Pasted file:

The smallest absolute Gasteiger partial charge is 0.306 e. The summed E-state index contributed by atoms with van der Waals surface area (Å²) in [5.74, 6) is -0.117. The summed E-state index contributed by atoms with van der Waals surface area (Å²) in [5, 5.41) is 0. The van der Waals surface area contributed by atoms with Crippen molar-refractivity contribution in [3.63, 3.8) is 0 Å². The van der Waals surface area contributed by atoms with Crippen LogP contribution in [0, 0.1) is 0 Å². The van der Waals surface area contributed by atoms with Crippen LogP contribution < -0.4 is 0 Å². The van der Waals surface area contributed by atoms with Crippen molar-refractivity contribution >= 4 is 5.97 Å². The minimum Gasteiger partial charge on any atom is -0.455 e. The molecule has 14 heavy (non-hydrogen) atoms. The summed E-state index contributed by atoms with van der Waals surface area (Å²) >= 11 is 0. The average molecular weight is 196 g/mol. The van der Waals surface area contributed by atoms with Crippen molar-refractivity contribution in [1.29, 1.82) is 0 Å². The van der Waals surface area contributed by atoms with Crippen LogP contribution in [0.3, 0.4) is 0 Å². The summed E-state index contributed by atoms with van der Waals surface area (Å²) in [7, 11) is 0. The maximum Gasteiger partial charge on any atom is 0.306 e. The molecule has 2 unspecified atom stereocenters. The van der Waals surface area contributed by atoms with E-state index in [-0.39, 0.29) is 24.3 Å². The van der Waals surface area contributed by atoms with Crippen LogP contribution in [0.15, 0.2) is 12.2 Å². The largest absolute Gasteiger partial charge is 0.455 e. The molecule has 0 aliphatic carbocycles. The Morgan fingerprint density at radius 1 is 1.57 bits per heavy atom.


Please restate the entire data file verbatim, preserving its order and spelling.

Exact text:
The smallest absolute Gasteiger partial charge is 0.306 e. The summed E-state index contributed by atoms with van der Waals surface area (Å²) in [5.74, 6) is -0.117. The summed E-state index contributed by atoms with van der Waals surface area (Å²) in [5, 5.41) is 0. The van der Waals surface area contributed by atoms with Crippen molar-refractivity contribution in [3.63, 3.8) is 0 Å². The van der Waals surface area contributed by atoms with Crippen LogP contribution in [0, 0.1) is 0 Å². The van der Waals surface area contributed by atoms with Crippen LogP contribution < -0.4 is 0 Å². The van der Waals surface area contributed by atoms with Crippen molar-refractivity contribution >= 4 is 5.97 Å². The minimum Gasteiger partial charge on any atom is -0.455 e. The molecule has 14 heavy (non-hydrogen) atoms. The summed E-state index contributed by atoms with van der Waals surface area (Å²) >= 11 is 0. The average molecular weight is 196 g/mol. The van der Waals surface area contributed by atoms with Crippen molar-refractivity contribution in [1.29, 1.82) is 0 Å². The van der Waals surface area contributed by atoms with Crippen LogP contribution in [0.3, 0.4) is 0 Å². The summed E-state index contributed by atoms with van der Waals surface area (Å²) in [7, 11) is 0. The maximum Gasteiger partial charge on any atom is 0.306 e. The molecule has 2 unspecified atom stereocenters. The van der Waals surface area contributed by atoms with E-state index in [-0.39, 0.29) is 24.3 Å². The van der Waals surface area contributed by atoms with Crippen LogP contribution in [0.15, 0.2) is 12.2 Å². The largest absolute Gasteiger partial charge is 0.455 e. The molecule has 0 aliphatic carbocycles. The Morgan fingerprint density at radius 1 is 1.57 bits per heavy atom.